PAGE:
x Abu Dhabi, UAESunday 23 July 2017

How to distinguish modified, conventional and organic food

What you need to know about genetically modified foods - and a simple method to identify them.

Genetically modified apple foods GMO iStock
Genetically modified apple foods GMO iStock
Modifying the DNA of nature is certainly adding a science fiction twist to one of the oldest psychological debates: nature versus nurture. The product of such modification comes today in the form of genetically engineered crops. Food, it seems, is growing in size.The issue with genetically modified (GM) food is two-fold. First, what exactly are we "nurturing" when we consume GM foods, in terms of their effect on our health? And secondly, seeing as an apple is no longer just an apple and potentially not keeping the doctor away, shouldn't the nature of all food be clearly labelled so we can make a conscious choice between eating natural foods or genetically "nurtured" food products?
Fierce debate rages on both sides of the fence but leaving the agricultural supply, business, moral, ethical, environmental and purist arguments aside, the question remains: to what extent are we what we eat?
It is a deeper understanding of this relationship between food consumed and our biology that is necessary to accurately evaluate the GM effect, if any. Are we merely digesting proteins, carbohydrates, fats, vitamins and minerals present in food, or are we digesting at a deeper cellular level, inclusive of the information encoded within DNA and subsequent RNA of food?
A study published in the journal Cell Research (September, 2011), conducted by the Jiangsu Engineering Research Centre for microRNA Biology and Biotechnology at Nanjing University in China provides us with a surprising discovery. Scientists found that not only nutrients but actual "plant microRNAs were present in the sera and tissues" of the animals they were studying, all of which have consumed GM foods.
Crucially, microRNAs, or miRNAs, are responsible for turning on or shutting down certain genes. They have also been identified as key components in several major diseases including cancer, Alzheimer's and diabetes.
The study demonstrated that miRNAs in crops bind to a subject?s organs, tangibly changing the behaviour of cells in the organ.
It appears we are what we eat, literally, digesting and downloading information from our food. If these findings are accurate, then engineering plant DNA essentially implies that through its consumption, we are also recoding our own DNA and changing our biology, the effects of which have been linked to diabetes and cancer to name but a few less than desirable effects.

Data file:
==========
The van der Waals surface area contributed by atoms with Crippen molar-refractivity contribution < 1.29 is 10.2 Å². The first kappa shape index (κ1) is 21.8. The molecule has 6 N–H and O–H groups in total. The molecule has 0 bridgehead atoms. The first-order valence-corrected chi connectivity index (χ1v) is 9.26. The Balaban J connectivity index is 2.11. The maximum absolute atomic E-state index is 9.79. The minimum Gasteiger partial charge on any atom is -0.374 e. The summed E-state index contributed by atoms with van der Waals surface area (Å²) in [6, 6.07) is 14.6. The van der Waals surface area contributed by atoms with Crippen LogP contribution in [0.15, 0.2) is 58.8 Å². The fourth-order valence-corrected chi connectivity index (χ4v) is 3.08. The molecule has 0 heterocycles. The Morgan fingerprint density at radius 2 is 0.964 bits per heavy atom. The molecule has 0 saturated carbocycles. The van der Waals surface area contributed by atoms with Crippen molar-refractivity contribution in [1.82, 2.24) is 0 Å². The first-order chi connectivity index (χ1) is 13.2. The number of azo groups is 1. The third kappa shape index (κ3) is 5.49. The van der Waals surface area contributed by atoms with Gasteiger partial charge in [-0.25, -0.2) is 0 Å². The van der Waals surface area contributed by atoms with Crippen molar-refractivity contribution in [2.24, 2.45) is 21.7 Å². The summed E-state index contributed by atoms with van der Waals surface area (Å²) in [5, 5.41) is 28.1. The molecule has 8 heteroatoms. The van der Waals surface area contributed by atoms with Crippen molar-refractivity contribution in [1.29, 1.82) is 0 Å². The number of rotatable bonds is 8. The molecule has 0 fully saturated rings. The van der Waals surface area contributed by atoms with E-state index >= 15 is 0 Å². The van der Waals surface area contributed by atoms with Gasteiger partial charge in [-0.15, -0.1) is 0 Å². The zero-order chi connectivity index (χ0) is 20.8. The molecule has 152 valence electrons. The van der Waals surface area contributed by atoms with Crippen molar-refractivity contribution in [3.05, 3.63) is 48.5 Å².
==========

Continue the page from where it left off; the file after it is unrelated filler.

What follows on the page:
Given this research, it seems unthinkable that there are no legal requirements for all GM foods to be labelled as such. The EU does impose more stringent labelling than the rest of the world; however, this does not include meat or dairy that has been fed GM crops. Foods from the US fall even shorter and at present there are no standard legal requirements that a food must state whether it is derived from GM crops.
This leaves consumers here in the UAE particularly vulnerable, given the vast importing of food and food products. Currently, the only way to be absolutely sure that you are not eating food products containing a GM ingredient is to choose certified organic.
However, for fresh produce, a little investigation in the supermarket will uncover vital information as Dr Frank Lipman, an author and internationally recognised expert in integrative and functional medicine, explains. The stickers attached to fruit and vegetables show how it was grown and from this code you can determine whether the fruit was genetically modified, organically grown or produced with chemical fertilisers, fungicides or herbicides.
Here is what you need to know
If there are only four numbers in the code, the item was grown conventionally or traditionally, with the use of pesticides. The last four letters of the code are simply what kind of vegetable or fruit you are holding. An example: all bananas are labelled with the code 4011.
If there are five numbers in the PLU code, and the number starts with 8, then the item is a genetically modified fruit or vegetable. A genetically engineered banana would be 84011.
If there are five numbers in the PLU code, and the number starts with 9, then the item was grown organically and is not genetically modified. An organic banana would be 94011.
If you want to decipher the origin of processed foods such as cereals and other products, there?s an app for that! They are usually US-focused but as we have so many American brands in our shops here, they prove very informative. For the best of them, visit www.foodrevolution.org/blog/non-gmo-apps
- Laura Holland is a well-being consultant and nutritional therapist. Visit www.beutifulyou.co.uk
artslife@thenational.ae